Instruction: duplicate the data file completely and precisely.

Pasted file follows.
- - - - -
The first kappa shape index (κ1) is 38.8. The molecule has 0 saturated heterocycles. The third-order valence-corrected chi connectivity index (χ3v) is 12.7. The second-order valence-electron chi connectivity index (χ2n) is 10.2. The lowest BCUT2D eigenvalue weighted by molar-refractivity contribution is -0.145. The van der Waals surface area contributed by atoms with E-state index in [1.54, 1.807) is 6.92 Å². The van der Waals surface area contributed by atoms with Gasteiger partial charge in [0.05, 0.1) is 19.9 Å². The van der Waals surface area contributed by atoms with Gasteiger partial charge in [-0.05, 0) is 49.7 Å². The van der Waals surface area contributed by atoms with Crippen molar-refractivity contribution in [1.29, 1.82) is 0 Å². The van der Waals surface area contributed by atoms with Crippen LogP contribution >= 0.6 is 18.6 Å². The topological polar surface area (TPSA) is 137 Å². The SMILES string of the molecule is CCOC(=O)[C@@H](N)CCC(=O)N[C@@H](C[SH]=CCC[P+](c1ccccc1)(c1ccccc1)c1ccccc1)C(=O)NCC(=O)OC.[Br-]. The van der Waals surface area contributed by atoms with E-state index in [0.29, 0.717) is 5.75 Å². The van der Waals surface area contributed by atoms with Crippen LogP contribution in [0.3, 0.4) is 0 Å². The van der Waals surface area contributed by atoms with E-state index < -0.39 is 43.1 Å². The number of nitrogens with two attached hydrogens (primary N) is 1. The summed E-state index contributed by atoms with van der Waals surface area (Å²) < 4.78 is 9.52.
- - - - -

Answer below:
The first kappa shape index (κ1) is 38.8. The molecule has 0 saturated heterocycles. The third-order valence-corrected chi connectivity index (χ3v) is 12.7. The second-order valence-electron chi connectivity index (χ2n) is 10.2. The lowest BCUT2D eigenvalue weighted by molar-refractivity contribution is -0.145. The van der Waals surface area contributed by atoms with E-state index in [1.54, 1.807) is 6.92 Å². The van der Waals surface area contributed by atoms with Gasteiger partial charge in [0.05, 0.1) is 19.9 Å². The van der Waals surface area contributed by atoms with Gasteiger partial charge in [-0.05, 0) is 49.7 Å². The van der Waals surface area contributed by atoms with Crippen molar-refractivity contribution in [1.29, 1.82) is 0 Å². The van der Waals surface area contributed by atoms with Crippen LogP contribution >= 0.6 is 18.6 Å². The topological polar surface area (TPSA) is 137 Å². The SMILES string of the molecule is CCOC(=O)[C@@H](N)CCC(=O)N[C@@H](C[SH]=CCC[P+](c1ccccc1)(c1ccccc1)c1ccccc1)C(=O)NCC(=O)OC.[Br-]. The van der Waals surface area contributed by atoms with E-state index in [0.29, 0.717) is 5.75 Å². The van der Waals surface area contributed by atoms with Crippen LogP contribution in [0.3, 0.4) is 0 Å². The van der Waals surface area contributed by atoms with E-state index < -0.39 is 43.1 Å². The number of nitrogens with two attached hydrogens (primary N) is 1. The summed E-state index contributed by atoms with van der Waals surface area (Å²) < 4.78 is 9.52.